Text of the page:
هذا الكتاب القيم قرأته منذ فترة طويلة وهو للصحفي والاديب والمفكر الاشتراكي الفرنسي ريجيه دوبريه،وكان في فترة الستينيات مراسلا في امريكا اللاتينية وقد عاصر الثورة الكوبية وبقية الثورات الاخرى هناك ومن خلال ذلك التواجد والخبرة انتج هذاالسفر الفكري المميز والذي اثرى الفكر اليساري من خلاله ... صحيح ان افكار وتحليلات دوبريه قد واجهت انتقادات فكرية وبخاصة من التيارات اليسارية وعلى الاخص الماركسية منها والتي كانت تشكل النسبة الكبرى منها اثناء التمدد الشيوعي في العالم الثالث،الا ان ذلك نتيجة طبيعية بسبب ثراء العقل الانساني وعدم توقفه عن نقطة ما تمثل منعطفا فكريا هاما او مراجعة لما حدث وبغية تقويم المرحلة القادمة،وعليه فأنني اذكر قد اطلعت على كتاب يمثل نقدا فكريا واضحا لبعض مفكري امريكا اللاتينية على دوبريه وما تضمنه كتابه الشهير هذا من اضافات فكرية في مرحلة هامة من النضال الاممي...اعتقد دوبريه ان التنظير الفكري للصراع الطبقي والسياسي لا يتوقف عند مدى فكري معين،وعلى سبيل المثال فأن ماركس وانجلز قد جعلوا الطبقة العمالية هي القائدة والمحور الرئيسي في التغيير البشري ،ولما جاء لينين لقيادة روسيا وشعوب الاتحاد السوفييتي فقد اضاف اليها طبقة الفلاحين التي تشكل الغالبية الساحقة من الشعب ولذلك سميت نظريته بالماركسية اللينينية،اما دوبريه فقد اضاف الى الثنائي ،العصابات الثورية والتي كانت تقود الكفاح المسلح في امريكا اللاتينية بأعتبارها طبقة جديدة توازي اهمية الطبقات الاخرى مع اخذ الاعتبار الظروف المحيطة بالقارة البعيدة...وهنالك ايضا مفكرون اخرون اضافوا طبقات اخرى مثل الطلاب بعد موجة الثورات الطلابية العالمية عام 1968...!قصة دوبريه مثيرة للغاية وقد اعتقل وعذب في بوليفيا عام 1967 وكان شابا يافعا حينها اثناء مرافقته لجيفارا الذي قتل في المعركة،وبقي دوبريه في السجن اربعة اعوام حتى اطلق سراحه بفضل التدخل الفرنسي...اصبح عام 1981 مستشارا رئاسيا لميتران بعد وصول الاشتراكيون للسلطة وقد اعترض الامريكان على ذلك بأعتباره عدوا محاربا سابقا لكن التطمين الفرنسي لهم ادى الى احتواء هذا الرفض...لدوبريه الكثير من الروايات والكتب الاخرى التي تدل على سعة افقه وتنوع نتاجاته التي هي جديرة بالقراءة والاهتمام والتحليل بغية الاستفادة منها في قراءة الوضع العالمي والمحلي الراهن...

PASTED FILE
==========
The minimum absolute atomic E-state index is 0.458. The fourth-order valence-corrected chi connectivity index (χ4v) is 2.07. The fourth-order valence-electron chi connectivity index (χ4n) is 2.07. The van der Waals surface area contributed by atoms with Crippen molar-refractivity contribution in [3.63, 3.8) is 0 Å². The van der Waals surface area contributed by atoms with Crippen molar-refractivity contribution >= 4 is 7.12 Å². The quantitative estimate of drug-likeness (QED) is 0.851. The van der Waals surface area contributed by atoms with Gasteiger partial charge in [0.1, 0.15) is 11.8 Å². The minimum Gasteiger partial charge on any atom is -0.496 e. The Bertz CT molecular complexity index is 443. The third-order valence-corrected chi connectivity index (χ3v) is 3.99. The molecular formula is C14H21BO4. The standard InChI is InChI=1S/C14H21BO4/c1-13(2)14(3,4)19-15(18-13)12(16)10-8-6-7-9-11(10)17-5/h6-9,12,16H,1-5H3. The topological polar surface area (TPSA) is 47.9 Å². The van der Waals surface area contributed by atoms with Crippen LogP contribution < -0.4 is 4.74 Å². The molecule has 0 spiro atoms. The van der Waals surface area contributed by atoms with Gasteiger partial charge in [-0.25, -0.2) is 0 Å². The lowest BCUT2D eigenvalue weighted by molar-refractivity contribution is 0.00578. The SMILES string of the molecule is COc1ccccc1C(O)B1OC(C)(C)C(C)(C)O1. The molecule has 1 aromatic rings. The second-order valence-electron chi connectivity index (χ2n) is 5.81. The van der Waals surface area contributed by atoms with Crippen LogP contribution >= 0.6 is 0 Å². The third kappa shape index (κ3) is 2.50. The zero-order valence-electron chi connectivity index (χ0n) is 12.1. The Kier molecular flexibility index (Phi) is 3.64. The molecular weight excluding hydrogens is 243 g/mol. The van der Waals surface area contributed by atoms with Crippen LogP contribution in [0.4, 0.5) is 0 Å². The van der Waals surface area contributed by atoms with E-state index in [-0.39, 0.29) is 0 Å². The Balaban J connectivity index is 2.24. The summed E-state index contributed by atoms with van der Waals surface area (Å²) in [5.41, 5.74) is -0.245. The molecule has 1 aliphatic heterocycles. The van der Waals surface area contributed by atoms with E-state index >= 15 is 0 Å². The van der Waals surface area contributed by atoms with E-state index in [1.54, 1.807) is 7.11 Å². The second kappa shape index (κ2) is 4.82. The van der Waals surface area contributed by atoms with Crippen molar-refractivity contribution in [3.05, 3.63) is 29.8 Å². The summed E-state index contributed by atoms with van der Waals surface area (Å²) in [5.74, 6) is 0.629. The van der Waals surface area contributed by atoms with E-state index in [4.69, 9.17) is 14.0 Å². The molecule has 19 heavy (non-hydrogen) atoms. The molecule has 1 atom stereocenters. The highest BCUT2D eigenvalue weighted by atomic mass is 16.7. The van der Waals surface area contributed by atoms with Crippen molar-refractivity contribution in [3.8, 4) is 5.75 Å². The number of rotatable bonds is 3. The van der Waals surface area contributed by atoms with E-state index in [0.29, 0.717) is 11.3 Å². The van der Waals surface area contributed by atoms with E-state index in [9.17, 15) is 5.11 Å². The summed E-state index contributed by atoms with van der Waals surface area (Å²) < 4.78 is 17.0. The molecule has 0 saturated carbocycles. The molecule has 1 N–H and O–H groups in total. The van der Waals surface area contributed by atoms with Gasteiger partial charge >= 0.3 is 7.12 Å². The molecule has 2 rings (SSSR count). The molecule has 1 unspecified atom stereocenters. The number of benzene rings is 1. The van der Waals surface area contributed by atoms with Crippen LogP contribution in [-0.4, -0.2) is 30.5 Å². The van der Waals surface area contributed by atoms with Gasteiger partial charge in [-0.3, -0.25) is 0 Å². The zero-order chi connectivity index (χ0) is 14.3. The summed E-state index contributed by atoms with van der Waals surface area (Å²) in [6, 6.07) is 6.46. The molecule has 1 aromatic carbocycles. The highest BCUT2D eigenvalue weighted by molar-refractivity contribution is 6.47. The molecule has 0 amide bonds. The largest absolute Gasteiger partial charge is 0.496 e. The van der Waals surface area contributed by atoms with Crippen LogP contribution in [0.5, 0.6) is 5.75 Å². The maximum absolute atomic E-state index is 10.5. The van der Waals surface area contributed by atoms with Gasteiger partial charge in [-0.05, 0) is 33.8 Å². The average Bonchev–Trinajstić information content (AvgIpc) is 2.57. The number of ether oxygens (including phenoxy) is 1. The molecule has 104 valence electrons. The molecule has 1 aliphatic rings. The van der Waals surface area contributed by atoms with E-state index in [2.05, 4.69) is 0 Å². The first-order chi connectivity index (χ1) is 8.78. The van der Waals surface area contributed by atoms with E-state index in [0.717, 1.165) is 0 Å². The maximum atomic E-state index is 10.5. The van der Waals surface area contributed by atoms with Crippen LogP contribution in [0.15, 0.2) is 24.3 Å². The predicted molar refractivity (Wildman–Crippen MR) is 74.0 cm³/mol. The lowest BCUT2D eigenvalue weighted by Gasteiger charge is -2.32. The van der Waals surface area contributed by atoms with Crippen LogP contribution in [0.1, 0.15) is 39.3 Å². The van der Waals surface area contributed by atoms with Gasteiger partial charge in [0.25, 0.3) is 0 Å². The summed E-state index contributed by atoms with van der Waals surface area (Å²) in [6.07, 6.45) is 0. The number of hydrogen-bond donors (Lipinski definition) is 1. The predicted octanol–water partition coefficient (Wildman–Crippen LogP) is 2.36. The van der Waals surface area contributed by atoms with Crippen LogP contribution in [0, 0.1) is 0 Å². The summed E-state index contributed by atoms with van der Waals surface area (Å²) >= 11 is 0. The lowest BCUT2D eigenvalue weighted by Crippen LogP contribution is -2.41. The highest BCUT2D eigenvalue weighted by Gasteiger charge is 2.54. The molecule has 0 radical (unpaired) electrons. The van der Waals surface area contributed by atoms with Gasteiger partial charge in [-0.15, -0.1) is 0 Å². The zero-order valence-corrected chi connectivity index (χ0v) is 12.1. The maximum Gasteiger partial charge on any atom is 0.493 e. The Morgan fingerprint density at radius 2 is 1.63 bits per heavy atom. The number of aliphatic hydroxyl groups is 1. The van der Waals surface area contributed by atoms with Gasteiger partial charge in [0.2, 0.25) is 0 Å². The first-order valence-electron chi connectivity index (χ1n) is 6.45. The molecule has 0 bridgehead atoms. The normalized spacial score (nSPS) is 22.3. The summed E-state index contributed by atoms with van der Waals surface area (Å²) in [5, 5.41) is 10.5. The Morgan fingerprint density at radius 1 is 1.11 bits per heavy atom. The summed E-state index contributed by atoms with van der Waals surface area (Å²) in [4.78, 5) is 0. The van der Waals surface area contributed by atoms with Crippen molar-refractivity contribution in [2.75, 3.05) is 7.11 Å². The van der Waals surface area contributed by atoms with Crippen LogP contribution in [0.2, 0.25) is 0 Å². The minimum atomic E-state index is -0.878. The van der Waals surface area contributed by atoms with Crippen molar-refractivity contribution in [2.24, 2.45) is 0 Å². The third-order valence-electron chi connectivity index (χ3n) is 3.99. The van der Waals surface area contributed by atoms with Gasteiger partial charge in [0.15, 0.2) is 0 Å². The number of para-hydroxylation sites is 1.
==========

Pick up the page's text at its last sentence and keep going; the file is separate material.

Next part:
• Erik Graff
    2018-11-16 11:51

    I sat on this one several years before finally getting down to read it. Written when the author was in a Bolivian prison, Debray had spent some months with Ernesto "Che" Guevara's ill-fated little band prior to their capture by CIA-led local forces. Some of the book is about shared experience, but much of it, too much of it, is about the theory of organizing foci of armed guerillas throughout countries of the third world, primarily in Latin America--precisely the volunteeristic enterprise Che had failed to accomplish in Bolivia.I read this book while on breaks from working at the Mission of Our Lady of Mercy on Racine and Jackson in Chicago.

  • Alex T
    2018-12-07 12:04

    good stuff

  • Karlo Mikhail
    2018-11-26 07:57